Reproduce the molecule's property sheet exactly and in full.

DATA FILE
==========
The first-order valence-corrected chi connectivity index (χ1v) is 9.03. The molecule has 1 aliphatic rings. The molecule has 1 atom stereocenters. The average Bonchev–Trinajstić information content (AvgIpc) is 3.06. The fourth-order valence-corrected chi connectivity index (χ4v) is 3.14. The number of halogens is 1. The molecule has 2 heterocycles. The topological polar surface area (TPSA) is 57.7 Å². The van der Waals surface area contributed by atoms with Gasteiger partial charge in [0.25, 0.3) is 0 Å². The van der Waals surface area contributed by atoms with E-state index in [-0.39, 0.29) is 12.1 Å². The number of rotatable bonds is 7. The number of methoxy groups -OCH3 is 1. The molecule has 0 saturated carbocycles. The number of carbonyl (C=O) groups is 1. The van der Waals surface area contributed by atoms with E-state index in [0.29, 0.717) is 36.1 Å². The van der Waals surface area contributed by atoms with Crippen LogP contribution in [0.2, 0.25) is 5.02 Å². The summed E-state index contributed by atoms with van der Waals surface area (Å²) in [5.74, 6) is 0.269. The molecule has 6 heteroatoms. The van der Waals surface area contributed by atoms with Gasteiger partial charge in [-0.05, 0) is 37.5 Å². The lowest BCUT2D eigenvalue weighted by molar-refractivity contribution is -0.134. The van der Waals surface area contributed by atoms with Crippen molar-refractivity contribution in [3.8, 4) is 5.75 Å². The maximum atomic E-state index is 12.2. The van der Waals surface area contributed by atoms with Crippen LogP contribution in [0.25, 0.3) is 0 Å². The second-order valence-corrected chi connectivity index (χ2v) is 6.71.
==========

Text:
The first-order valence-corrected chi connectivity index (χ1v) is 9.03. The molecule has 1 aliphatic rings. The molecule has 1 atom stereocenters. The average Bonchev–Trinajstić information content (AvgIpc) is 3.06. The fourth-order valence-corrected chi connectivity index (χ4v) is 3.14. The number of halogens is 1. The molecule has 2 heterocycles. The topological polar surface area (TPSA) is 57.7 Å². The van der Waals surface area contributed by atoms with Gasteiger partial charge in [0.25, 0.3) is 0 Å². The van der Waals surface area contributed by atoms with E-state index in [-0.39, 0.29) is 12.1 Å². The number of rotatable bonds is 7. The number of methoxy groups -OCH3 is 1. The molecule has 0 saturated carbocycles. The number of carbonyl (C=O) groups is 1. The van der Waals surface area contributed by atoms with E-state index in [0.29, 0.717) is 36.1 Å². The van der Waals surface area contributed by atoms with Crippen LogP contribution in [0.2, 0.25) is 5.02 Å². The summed E-state index contributed by atoms with van der Waals surface area (Å²) in [5.74, 6) is 0.269. The molecule has 6 heteroatoms. The van der Waals surface area contributed by atoms with Gasteiger partial charge in [-0.05, 0) is 37.5 Å². The lowest BCUT2D eigenvalue weighted by molar-refractivity contribution is -0.134. The van der Waals surface area contributed by atoms with Crippen molar-refractivity contribution in [3.8, 4) is 5.75 Å². The maximum atomic E-state index is 12.2. The van der Waals surface area contributed by atoms with Crippen LogP contribution in [0.25, 0.3) is 0 Å². The second-order valence-corrected chi connectivity index (χ2v) is 6.71.